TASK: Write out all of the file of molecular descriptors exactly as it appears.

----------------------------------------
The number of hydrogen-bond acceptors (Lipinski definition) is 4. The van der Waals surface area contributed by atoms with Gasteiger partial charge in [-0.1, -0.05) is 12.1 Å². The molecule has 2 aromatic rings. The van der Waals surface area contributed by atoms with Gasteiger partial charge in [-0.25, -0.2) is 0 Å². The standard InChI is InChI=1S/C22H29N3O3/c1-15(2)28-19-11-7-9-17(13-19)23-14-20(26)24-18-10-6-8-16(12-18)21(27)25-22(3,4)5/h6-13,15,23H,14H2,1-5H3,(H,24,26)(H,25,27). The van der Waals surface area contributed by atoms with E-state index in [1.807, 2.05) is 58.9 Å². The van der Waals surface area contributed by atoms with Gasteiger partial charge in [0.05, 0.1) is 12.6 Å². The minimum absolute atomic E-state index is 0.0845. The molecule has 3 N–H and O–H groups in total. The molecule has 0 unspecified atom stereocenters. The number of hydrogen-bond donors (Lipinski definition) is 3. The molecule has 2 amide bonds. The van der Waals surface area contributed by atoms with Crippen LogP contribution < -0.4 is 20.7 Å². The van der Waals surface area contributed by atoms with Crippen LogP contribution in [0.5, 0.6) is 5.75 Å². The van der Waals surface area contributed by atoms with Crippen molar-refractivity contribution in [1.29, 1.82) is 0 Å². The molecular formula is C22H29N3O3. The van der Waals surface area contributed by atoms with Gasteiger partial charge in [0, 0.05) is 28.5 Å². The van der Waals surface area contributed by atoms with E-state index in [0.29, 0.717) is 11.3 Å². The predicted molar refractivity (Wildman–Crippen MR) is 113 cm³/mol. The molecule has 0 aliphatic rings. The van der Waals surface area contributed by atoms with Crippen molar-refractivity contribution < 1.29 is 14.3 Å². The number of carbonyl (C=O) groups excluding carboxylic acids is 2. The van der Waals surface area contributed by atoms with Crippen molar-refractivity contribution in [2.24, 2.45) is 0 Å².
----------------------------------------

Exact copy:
The number of hydrogen-bond acceptors (Lipinski definition) is 4. The van der Waals surface area contributed by atoms with Gasteiger partial charge in [-0.1, -0.05) is 12.1 Å². The molecule has 2 aromatic rings. The van der Waals surface area contributed by atoms with Gasteiger partial charge in [-0.25, -0.2) is 0 Å². The standard InChI is InChI=1S/C22H29N3O3/c1-15(2)28-19-11-7-9-17(13-19)23-14-20(26)24-18-10-6-8-16(12-18)21(27)25-22(3,4)5/h6-13,15,23H,14H2,1-5H3,(H,24,26)(H,25,27). The van der Waals surface area contributed by atoms with E-state index in [1.807, 2.05) is 58.9 Å². The van der Waals surface area contributed by atoms with Gasteiger partial charge in [0.05, 0.1) is 12.6 Å². The minimum absolute atomic E-state index is 0.0845. The molecule has 3 N–H and O–H groups in total. The molecule has 0 unspecified atom stereocenters. The number of hydrogen-bond donors (Lipinski definition) is 3. The molecule has 2 amide bonds. The van der Waals surface area contributed by atoms with Crippen LogP contribution < -0.4 is 20.7 Å². The van der Waals surface area contributed by atoms with Crippen LogP contribution in [0.5, 0.6) is 5.75 Å². The van der Waals surface area contributed by atoms with Crippen molar-refractivity contribution in [1.29, 1.82) is 0 Å². The molecular formula is C22H29N3O3. The van der Waals surface area contributed by atoms with Gasteiger partial charge in [0, 0.05) is 28.5 Å². The van der Waals surface area contributed by atoms with E-state index in [0.29, 0.717) is 11.3 Å². The predicted molar refractivity (Wildman–Crippen MR) is 113 cm³/mol. The molecule has 0 aliphatic rings. The van der Waals surface area contributed by atoms with Crippen molar-refractivity contribution < 1.29 is 14.3 Å². The number of carbonyl (C=O) groups excluding carboxylic acids is 2. The van der Waals surface area contributed by atoms with Crippen molar-refractivity contribution in [2.24, 2.45) is 0 Å².